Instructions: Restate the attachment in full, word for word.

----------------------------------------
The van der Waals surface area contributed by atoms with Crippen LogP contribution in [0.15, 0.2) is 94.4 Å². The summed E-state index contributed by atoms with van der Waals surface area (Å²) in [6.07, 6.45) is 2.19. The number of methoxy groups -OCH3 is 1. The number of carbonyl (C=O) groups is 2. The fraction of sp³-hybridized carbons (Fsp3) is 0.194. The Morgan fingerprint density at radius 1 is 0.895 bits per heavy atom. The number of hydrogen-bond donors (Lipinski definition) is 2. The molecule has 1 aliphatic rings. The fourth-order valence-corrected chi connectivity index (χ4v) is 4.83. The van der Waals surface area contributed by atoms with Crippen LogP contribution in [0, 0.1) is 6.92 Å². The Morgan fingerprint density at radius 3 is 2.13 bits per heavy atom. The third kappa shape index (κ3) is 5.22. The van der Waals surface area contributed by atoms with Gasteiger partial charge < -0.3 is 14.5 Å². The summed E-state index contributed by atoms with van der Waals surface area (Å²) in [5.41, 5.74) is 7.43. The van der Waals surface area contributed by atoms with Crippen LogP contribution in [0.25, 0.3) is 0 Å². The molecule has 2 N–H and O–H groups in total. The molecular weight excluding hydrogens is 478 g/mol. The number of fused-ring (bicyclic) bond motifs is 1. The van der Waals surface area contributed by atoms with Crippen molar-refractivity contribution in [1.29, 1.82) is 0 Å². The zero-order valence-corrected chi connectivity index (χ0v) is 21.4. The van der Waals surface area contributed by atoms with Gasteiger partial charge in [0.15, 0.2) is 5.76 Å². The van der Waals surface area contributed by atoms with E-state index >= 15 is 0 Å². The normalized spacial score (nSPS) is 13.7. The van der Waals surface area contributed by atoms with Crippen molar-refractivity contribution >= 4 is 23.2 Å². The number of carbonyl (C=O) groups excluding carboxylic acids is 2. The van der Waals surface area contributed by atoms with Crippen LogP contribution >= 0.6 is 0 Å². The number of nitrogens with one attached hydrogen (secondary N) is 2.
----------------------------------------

The van der Waals surface area contributed by atoms with Crippen LogP contribution in [0.15, 0.2) is 94.4 Å². The summed E-state index contributed by atoms with van der Waals surface area (Å²) in [6.07, 6.45) is 2.19. The number of methoxy groups -OCH3 is 1. The number of carbonyl (C=O) groups is 2. The fraction of sp³-hybridized carbons (Fsp3) is 0.194. The Morgan fingerprint density at radius 1 is 0.895 bits per heavy atom. The number of hydrogen-bond donors (Lipinski definition) is 2. The molecule has 1 aliphatic rings. The fourth-order valence-corrected chi connectivity index (χ4v) is 4.83. The van der Waals surface area contributed by atoms with Crippen LogP contribution in [0, 0.1) is 6.92 Å². The Morgan fingerprint density at radius 3 is 2.13 bits per heavy atom. The third kappa shape index (κ3) is 5.22. The van der Waals surface area contributed by atoms with Gasteiger partial charge < -0.3 is 14.5 Å². The summed E-state index contributed by atoms with van der Waals surface area (Å²) in [5.41, 5.74) is 7.43. The van der Waals surface area contributed by atoms with Crippen LogP contribution in [0.25, 0.3) is 0 Å². The molecule has 2 N–H and O–H groups in total. The molecular weight excluding hydrogens is 478 g/mol. The number of fused-ring (bicyclic) bond motifs is 1. The van der Waals surface area contributed by atoms with Crippen molar-refractivity contribution in [1.29, 1.82) is 0 Å². The zero-order valence-corrected chi connectivity index (χ0v) is 21.4. The van der Waals surface area contributed by atoms with Gasteiger partial charge in [0.15, 0.2) is 5.76 Å². The van der Waals surface area contributed by atoms with E-state index >= 15 is 0 Å². The normalized spacial score (nSPS) is 13.7. The van der Waals surface area contributed by atoms with Crippen molar-refractivity contribution >= 4 is 23.2 Å². The number of carbonyl (C=O) groups excluding carboxylic acids is 2. The van der Waals surface area contributed by atoms with Crippen LogP contribution >= 0.6 is 0 Å². The number of nitrogens with one attached hydrogen (secondary N) is 2.